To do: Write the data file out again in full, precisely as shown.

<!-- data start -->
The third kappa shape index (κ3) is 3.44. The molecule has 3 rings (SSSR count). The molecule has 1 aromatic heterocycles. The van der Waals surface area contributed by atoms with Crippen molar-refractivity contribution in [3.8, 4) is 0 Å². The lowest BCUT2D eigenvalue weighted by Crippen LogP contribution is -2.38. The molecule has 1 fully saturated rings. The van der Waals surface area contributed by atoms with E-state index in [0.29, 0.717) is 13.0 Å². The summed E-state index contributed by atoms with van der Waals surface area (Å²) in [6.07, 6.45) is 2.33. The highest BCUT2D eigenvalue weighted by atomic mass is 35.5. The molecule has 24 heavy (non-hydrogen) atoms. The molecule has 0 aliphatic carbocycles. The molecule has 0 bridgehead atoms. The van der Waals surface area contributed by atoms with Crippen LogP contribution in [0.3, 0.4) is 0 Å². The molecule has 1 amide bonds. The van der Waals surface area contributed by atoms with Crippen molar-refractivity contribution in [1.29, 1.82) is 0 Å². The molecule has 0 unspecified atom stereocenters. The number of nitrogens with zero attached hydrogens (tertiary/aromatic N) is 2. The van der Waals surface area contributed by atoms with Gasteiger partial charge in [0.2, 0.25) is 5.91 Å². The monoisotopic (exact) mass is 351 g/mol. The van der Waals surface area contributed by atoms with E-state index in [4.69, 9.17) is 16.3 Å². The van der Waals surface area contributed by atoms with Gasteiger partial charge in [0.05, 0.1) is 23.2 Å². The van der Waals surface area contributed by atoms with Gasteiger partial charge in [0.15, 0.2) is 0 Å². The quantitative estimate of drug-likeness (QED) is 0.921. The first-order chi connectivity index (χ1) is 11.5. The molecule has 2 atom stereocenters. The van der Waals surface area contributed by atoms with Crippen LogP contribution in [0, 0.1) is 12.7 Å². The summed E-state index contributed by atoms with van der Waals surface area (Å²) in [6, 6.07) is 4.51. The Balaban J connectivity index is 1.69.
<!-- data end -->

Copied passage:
The third kappa shape index (κ3) is 3.44. The molecule has 3 rings (SSSR count). The molecule has 1 aromatic heterocycles. The van der Waals surface area contributed by atoms with Crippen molar-refractivity contribution in [3.8, 4) is 0 Å². The lowest BCUT2D eigenvalue weighted by Crippen LogP contribution is -2.38. The molecule has 1 fully saturated rings. The van der Waals surface area contributed by atoms with E-state index in [0.29, 0.717) is 13.0 Å². The summed E-state index contributed by atoms with van der Waals surface area (Å²) in [6.07, 6.45) is 2.33. The highest BCUT2D eigenvalue weighted by atomic mass is 35.5. The molecule has 24 heavy (non-hydrogen) atoms. The molecule has 0 aliphatic carbocycles. The molecule has 0 bridgehead atoms. The van der Waals surface area contributed by atoms with Crippen LogP contribution in [0.3, 0.4) is 0 Å². The molecule has 1 amide bonds. The van der Waals surface area contributed by atoms with Crippen molar-refractivity contribution in [1.29, 1.82) is 0 Å². The molecule has 0 unspecified atom stereocenters. The number of nitrogens with zero attached hydrogens (tertiary/aromatic N) is 2. The van der Waals surface area contributed by atoms with Gasteiger partial charge in [0.2, 0.25) is 5.91 Å². The monoisotopic (exact) mass is 351 g/mol. The van der Waals surface area contributed by atoms with E-state index in [4.69, 9.17) is 16.3 Å². The van der Waals surface area contributed by atoms with Gasteiger partial charge in [0.05, 0.1) is 23.2 Å². The van der Waals surface area contributed by atoms with Gasteiger partial charge in [0.15, 0.2) is 0 Å². The quantitative estimate of drug-likeness (QED) is 0.921. The first-order chi connectivity index (χ1) is 11.5. The molecule has 2 atom stereocenters. The van der Waals surface area contributed by atoms with Crippen LogP contribution in [0, 0.1) is 12.7 Å². The summed E-state index contributed by atoms with van der Waals surface area (Å²) in [6, 6.07) is 4.51. The Balaban J connectivity index is 1.69.